Three-hundred dollars Canadian is not a lot of money for a car that functions. But it buys you—well, the Canadian government—a lot of greenwashing. OK, some. “Retire Your Ride” pays the three bills for any currently registered Canadian car produced before 1996, “the year the government introduced more stringent emissions standards.” Canadian Driver dutifully reports, “These pre-1996 models produce about 19 times more air pollutants than newer cars and trucks.” Wow! Nineteen times! The Clean Air Foundation is in charge of sending any one of five million-ish eligible cars to the crusher, in exchange for CA$300 or discounts on public transit passes, bicycles or memberships in car sharing companies. As my father said to me on many memorable (if imminently lamentable) occasions, “How much is this boondoggle going to cost me?” This one, me, nothing. Canadian taxpayers, CA$92m. Canadian Driver saves the withering analysis for the end of their article, but it’s worth the wait…
EBFlexThey are getting rid of the Charger and Challenger for a modern day Neon?just end it Dodge, you had a great run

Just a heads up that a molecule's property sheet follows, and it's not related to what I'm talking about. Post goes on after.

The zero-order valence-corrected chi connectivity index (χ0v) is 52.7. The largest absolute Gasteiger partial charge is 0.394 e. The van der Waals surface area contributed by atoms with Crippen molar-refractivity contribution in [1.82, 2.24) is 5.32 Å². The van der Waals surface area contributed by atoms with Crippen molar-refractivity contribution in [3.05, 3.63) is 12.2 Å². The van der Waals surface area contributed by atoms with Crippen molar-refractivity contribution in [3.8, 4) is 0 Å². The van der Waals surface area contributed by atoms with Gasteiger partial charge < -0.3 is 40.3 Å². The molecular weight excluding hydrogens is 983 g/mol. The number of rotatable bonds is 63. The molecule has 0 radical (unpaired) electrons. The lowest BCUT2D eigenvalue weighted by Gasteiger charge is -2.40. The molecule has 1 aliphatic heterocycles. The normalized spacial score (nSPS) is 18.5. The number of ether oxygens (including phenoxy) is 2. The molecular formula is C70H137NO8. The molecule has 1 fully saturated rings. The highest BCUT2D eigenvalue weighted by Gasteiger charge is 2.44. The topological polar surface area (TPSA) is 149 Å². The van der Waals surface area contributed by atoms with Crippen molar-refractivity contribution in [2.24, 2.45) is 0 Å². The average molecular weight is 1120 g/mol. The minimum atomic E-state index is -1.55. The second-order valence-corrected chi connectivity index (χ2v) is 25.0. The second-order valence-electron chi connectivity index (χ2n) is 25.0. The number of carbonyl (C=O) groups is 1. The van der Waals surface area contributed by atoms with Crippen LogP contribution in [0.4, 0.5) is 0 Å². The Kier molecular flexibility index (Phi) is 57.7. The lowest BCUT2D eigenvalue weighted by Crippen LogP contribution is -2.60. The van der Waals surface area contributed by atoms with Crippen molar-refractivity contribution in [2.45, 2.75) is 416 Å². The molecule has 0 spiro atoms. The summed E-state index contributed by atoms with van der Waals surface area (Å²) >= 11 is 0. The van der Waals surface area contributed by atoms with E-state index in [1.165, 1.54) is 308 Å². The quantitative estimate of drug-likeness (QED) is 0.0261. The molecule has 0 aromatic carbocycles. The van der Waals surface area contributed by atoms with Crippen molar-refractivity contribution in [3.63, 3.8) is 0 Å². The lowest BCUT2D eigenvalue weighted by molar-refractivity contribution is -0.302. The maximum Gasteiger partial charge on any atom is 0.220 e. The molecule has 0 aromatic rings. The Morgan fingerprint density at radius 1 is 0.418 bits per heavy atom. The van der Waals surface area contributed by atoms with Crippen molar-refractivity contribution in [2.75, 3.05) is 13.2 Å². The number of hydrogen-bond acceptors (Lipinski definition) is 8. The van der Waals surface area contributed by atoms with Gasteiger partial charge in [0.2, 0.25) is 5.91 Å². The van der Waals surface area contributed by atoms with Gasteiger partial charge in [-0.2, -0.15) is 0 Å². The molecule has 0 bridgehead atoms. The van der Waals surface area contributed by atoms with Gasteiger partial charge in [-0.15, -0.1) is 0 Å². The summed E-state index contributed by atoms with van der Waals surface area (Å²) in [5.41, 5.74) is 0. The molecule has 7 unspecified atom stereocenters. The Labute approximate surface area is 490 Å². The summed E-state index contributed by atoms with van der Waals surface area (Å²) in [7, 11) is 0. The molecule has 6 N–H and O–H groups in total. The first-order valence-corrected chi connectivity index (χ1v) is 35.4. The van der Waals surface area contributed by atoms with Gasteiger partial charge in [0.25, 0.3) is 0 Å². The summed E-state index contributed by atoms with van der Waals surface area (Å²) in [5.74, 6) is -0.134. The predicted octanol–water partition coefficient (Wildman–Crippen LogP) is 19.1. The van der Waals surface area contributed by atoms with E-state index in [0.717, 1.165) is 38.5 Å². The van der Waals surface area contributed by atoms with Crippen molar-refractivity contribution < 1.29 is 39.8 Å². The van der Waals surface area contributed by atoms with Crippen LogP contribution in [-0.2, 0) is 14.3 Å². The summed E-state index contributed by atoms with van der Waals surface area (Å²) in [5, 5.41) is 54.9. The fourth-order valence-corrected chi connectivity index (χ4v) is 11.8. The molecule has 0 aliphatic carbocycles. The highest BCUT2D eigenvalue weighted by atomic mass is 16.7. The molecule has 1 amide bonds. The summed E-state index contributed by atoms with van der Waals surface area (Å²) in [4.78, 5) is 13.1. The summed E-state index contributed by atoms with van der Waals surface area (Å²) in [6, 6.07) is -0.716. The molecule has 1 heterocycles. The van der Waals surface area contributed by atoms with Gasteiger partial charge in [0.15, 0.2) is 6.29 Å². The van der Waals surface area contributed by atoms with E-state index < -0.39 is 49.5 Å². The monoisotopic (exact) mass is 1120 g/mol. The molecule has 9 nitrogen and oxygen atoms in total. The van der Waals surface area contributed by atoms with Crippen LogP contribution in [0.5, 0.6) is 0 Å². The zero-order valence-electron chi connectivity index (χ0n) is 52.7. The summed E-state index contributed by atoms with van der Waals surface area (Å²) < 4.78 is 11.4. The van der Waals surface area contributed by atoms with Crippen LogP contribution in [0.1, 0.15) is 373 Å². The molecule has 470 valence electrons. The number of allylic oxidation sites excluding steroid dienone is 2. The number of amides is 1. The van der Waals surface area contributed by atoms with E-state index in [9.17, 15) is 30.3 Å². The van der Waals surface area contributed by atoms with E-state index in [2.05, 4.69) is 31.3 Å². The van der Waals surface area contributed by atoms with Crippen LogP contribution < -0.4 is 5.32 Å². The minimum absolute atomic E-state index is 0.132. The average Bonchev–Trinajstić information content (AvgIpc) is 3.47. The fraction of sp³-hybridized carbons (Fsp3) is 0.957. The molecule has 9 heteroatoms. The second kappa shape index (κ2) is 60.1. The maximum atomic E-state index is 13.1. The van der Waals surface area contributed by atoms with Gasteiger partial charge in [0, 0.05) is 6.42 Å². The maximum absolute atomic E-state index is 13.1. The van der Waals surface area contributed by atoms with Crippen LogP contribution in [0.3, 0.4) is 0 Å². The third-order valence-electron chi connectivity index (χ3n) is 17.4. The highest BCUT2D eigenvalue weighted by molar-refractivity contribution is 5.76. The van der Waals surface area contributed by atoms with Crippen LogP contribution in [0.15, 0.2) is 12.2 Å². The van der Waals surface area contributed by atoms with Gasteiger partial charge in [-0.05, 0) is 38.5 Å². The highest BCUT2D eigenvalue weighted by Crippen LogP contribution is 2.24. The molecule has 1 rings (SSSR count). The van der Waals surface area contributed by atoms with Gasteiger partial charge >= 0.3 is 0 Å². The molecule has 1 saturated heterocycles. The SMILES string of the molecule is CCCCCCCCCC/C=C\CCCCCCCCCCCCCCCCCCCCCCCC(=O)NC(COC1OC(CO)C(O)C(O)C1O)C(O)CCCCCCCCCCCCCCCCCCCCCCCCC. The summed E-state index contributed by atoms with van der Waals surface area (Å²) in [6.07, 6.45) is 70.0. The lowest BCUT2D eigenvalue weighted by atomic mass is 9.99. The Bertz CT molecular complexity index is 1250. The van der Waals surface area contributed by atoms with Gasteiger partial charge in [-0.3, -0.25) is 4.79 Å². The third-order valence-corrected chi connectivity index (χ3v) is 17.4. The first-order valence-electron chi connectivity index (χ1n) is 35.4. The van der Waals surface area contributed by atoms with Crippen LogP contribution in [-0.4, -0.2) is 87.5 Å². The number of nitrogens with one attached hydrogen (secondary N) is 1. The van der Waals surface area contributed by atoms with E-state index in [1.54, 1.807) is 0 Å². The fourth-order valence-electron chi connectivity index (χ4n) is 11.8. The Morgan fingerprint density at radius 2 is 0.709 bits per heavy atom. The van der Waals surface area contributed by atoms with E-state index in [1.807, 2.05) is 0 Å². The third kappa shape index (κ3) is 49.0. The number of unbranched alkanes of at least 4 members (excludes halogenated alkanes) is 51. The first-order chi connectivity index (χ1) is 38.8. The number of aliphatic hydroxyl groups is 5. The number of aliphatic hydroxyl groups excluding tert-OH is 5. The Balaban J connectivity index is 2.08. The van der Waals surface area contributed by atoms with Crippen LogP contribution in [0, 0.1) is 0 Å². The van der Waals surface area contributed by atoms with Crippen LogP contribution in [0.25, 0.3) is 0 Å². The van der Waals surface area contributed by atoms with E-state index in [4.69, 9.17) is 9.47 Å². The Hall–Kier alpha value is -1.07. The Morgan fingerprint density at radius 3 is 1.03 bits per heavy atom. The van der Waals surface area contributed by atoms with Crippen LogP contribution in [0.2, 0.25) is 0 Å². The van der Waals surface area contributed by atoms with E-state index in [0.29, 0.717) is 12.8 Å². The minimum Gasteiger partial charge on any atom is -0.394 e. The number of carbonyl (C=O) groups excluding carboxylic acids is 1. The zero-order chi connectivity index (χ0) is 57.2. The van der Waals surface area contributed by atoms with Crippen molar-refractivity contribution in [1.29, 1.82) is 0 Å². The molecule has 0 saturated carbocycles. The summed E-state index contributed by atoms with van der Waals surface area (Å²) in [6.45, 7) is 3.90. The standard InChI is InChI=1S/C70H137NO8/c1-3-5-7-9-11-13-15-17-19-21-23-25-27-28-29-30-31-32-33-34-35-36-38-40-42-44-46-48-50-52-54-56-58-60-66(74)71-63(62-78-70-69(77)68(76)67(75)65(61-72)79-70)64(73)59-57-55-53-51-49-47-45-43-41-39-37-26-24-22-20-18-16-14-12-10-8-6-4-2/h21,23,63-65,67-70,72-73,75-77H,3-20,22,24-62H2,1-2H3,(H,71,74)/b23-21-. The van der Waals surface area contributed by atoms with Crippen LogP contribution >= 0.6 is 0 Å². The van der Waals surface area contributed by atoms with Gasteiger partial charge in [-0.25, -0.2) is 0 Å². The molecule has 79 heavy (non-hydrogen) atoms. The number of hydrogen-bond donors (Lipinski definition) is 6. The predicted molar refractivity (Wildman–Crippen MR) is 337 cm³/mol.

GarrettFrankly, I don’t understand why some of the manufacturers haven’t lobbied for more areas, or built their own. Imagine being able to access a local Jeep park, at a reasonable membership fee. Or a Land Rover one for a lot more. That’s money worth throwing down.
Lou_BCDeveloping "off-road parks" in areas with higher populations and a lack of public access land would be a good idea. It would be great to be paired with licensed off-road instructors. Set up costs would be relatively low. I took an entry level off-road course a few years ago with my son's Cherokee. It was fun. I'd like to take a winching course and an advanced driving course.
ToolGuyIf you want a new Toyota, plan to buy it in the next 4 years.
ToolGuyThe real question is - with all the value they add and all the sacrifices they make - do automotive journalists make too little. 😉